SMC NatGas Weekly Summary
Summary for Week Beginning April 11, 2021
In our last report dated April 1, we noted that the NYMEX natural gas futures market was resting about 8 cents higher than the previous week, at $2.639, after a week in which the market continued the upwardly biased consolidation of the previous week by extending the high-water mark about 5 cents — from $2.64 to $2.688. From a seasonal standpoint, we noted that the two-week recovery movement off the March 18 low of $2.422 had not been the sharp upward reversal that we normally see this time of year when market participants shift their focus from the end of winter to the upcoming summer demand. As such, we said we were not yet ready to put the final wrap on our January-March winter season and would give it one more week to see whether movement evolved into sharp upside or whether it dropped back to try to extend our late winter low point on March 18.
As to how the latest week turned out, the 6-10 and 8-14-day temperature forecasts continued to look very mild and the market initially opened about .05 cents lower, at $2.593, and headed notably lower to as low as $2.453 before Thursday’s EIA storage report. While it recovered a little to end the week after a neutral storage report, the big news is that the market concluded two weeks of upwardly biased movement and is, in fact, attempting to extend our late winter low point of $2.422. At this point, we are not yet sure if this final downward swing is complete or has somewhat further to go.
To summarize last week’s market activity, the prompt month natural gas futures contract opened the week almost 5 cents lower than where it left off at $2.593 and rose immediately to the high of the week on Sunday evening at $2.616. It then fell to the low of the week on Tuesday afternoon, at $2.453, and recovered somewhat to close the week about 11 cents lower than the previous week, at $2.526.
Factors Affecting the Market Summary
- Positive: storage; seasonal forces
- Neutral: supply/demand balance; cash; weather; oil; tech considerations
- Negative: n/a
As to how winter seasonal movement has turned out, because of the timing of this winter’s cold, we have seen winter seasonal movement play out in a delayed manner with the first upward swing not concluding until mid-February and the first downward swing not concluding until mid-March. This had us entertaining the idea that we would only have those two swings before a sharp upward wave of the new April-June pre-summer season got underway. However, last week’s downward movement was not the sharp upward reversal that typifies a transition to pre-summer movement, and with last week’s drop back to challenge the mid-March low, we have seen the formation of two more winter swings. As such, we can now count winter movement as follows: The first upward swing began off the December 28 low of $2.238 and peaked fairly late on February 17, after a $1.08 move to $3.316. The first downward swing began off the February 17 high of $3.316 and extended 89 cents, to $2.422 on Thursday, March 18. The second upward swing peaked on March 30 at $2.688 and the second downward swing reached a low point thus far at $2.453 on Tuesday, April 6. Again, it’s not that unusual for winter movement to extend into early April, and so we don’t consider these final two swings into early April to be anomalous.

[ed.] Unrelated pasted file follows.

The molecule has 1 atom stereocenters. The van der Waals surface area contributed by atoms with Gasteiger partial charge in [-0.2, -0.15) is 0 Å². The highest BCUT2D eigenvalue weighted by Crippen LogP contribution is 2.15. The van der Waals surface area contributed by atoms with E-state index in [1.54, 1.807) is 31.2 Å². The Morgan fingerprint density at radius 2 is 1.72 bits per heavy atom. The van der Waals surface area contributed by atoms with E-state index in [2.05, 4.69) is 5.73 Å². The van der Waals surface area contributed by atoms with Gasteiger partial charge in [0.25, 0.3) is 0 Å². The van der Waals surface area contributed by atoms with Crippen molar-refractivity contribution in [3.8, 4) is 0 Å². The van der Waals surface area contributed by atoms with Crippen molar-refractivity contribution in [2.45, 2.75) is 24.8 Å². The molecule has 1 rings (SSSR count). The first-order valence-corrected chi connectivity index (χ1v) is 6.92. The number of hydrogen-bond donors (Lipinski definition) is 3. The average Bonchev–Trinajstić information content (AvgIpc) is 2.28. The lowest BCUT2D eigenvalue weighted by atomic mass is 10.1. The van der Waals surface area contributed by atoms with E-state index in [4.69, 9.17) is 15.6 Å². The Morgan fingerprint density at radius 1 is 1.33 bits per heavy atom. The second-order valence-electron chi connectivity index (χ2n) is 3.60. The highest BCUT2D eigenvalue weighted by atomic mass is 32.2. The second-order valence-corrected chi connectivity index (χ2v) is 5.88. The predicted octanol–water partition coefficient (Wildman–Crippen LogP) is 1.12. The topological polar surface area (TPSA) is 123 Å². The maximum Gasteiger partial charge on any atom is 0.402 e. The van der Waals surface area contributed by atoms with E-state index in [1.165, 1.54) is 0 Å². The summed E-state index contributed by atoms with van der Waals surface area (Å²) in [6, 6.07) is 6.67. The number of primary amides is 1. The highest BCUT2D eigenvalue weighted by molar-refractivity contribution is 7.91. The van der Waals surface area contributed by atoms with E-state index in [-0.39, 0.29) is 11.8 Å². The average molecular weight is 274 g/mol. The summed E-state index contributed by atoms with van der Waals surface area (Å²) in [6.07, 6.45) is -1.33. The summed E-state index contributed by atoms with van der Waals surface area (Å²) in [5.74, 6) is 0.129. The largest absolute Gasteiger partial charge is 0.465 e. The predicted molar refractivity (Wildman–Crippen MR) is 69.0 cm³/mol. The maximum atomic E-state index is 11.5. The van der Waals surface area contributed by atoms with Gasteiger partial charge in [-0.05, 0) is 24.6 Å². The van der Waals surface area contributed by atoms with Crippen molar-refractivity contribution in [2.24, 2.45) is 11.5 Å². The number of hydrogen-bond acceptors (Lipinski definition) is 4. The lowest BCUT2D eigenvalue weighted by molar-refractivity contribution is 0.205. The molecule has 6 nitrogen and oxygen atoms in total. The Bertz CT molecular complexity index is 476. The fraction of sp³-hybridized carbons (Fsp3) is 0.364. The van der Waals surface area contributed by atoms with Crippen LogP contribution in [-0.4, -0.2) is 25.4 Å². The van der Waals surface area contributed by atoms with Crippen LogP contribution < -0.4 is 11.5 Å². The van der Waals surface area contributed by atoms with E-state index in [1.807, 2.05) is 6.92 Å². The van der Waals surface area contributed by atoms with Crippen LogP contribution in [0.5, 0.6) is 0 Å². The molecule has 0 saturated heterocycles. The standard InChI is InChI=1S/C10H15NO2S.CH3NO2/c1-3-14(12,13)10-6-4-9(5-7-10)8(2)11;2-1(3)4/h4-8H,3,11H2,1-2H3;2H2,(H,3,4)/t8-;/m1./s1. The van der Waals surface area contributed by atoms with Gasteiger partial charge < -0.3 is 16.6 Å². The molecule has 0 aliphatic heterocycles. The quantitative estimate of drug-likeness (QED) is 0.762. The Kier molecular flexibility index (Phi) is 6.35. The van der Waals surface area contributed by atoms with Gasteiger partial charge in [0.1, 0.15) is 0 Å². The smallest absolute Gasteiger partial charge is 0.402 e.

Going forward, while we saw some late-week recovery off last week’s Tuesday low of $2.453, it wasn’t sharp or dynamic, and so we anticipate that there will be an initial attempt in the coming week to extend that $2.453 low point at least a little lower. Again, we will be watching for a sharp upward reversal to signal that the low of this second winter decline swing is in.
As to the coming week, the NYMEX natural gas futures market is currently resting about 11 cents lower than the previous week, at $2.526, after a week where the market abandoned two weeks of upwardly biased recovery movement and headed lower in what appears to be a challenge of the March 18 low of $2.422. We still look for the supply/demand (as indicated in the EIA Storage Report) and weather as being the most influential factors affecting upcoming market movement. As to all factors affecting natural gas futures, please see ‘Factor Summary’ above.
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